In this excerpt from Nice Children Stolen from Car, you will perhaps see this same trait in my father. I call this one:
copyright Barbara Allen 2009
Our father often tells us how he wanted to be a priest but chose, instead, to become our father.
My sister Cindy and I think this was a poor career decision on his part. He should have been a priest; at least then fatherhood would have been excluded from his list of life options. His temper is too hot and too unpredictable for any parent; we’re never quite sure just what will set him off or how violently he will react. When our cat playfully scattered papers in one of his piles of stuff, our father slammed its head repeatedly against the wall before flinging it through the air out the front door. We have no desire to become his next missiles and do our best to stay out of his way.
The fuse of his temper used to be especially short on Sundays. That was before he became a deacon, when our family used to sit together at Mass: me, Cindy, our three sisters and brother crowded into the pew, our mother and father on either end. Our father had no tolerance for less than perfect behavior: we kids had to sit ramrod straight with no whispering, no nudging or poking, no crinkling of church bulletins, no scratching of legs, noses or other body parts, no fidgeting. Yet, try as we might, our behavior never seemed quite good enough. Once, our brother Stevie, a born fidgeter, was just a little too restless during Mass. Our father hauled him out of the pew, flung him out the side door, and began kicking him with the point of his dress shoe before the door had a chance to close behind them, the entire church looking on.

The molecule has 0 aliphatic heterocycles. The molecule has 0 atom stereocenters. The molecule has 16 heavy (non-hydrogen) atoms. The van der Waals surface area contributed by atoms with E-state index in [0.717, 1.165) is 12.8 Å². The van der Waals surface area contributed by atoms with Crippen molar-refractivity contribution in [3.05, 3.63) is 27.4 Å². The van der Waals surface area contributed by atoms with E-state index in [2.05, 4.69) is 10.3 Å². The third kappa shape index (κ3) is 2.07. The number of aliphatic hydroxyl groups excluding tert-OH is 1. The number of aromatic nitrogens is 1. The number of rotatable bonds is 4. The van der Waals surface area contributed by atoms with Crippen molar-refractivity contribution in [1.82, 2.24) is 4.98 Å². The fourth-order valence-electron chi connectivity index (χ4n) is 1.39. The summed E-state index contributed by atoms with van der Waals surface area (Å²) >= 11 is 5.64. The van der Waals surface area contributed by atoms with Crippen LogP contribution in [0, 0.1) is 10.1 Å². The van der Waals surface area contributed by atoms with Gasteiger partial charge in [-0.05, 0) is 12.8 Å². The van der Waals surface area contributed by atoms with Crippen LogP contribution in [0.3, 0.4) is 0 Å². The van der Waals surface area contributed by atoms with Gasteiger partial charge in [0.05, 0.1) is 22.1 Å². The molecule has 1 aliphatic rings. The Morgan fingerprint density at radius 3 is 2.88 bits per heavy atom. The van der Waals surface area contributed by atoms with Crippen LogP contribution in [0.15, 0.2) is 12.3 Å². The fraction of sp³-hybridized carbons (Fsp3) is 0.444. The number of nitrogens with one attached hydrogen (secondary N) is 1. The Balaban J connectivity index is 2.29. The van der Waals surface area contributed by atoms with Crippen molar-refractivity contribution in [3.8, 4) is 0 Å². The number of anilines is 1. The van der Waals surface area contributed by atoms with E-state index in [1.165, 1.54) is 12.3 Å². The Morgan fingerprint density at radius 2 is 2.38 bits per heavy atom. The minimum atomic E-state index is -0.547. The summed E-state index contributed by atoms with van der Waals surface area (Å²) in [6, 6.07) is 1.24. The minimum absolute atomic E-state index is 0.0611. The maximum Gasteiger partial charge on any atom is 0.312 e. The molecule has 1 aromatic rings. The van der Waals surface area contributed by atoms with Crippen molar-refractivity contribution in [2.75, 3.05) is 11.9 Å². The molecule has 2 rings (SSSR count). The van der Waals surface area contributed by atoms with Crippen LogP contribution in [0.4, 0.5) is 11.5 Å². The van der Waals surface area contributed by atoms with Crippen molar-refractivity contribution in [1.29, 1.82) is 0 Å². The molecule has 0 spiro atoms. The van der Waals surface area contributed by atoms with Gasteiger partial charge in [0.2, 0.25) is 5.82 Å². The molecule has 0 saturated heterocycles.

But now our father is a deacon, a position in the Catholic Church which he informs us is much more important than it is in some other churches, where you only get to pass the collection basket. A Catholic deacon, our father tells us, is as important as the priest, maybe even more important, since priests are becoming few and far between. We don’t care much about that anyway; what really matters is that he doesn’t sit in the pew with us anymore, monitoring our every itch and twitch for punishment purposes. Now each Sunday finds him on the altar, wearing his special deacon robes and his look of extra-holiness as he assists during Mass. His duties vary: he may do a reading, give a long-winded homily or hand out Communion.
My best friend Rose tells me her mother will not receive Communion from my father, whom she refers to as “that hypocrite.” She walks, instead, all the way to the other side of the church, where someone else is handing out the Host.
I have always liked Rose’s mom, but after I hear about the Communion boycott, I think I might even love her.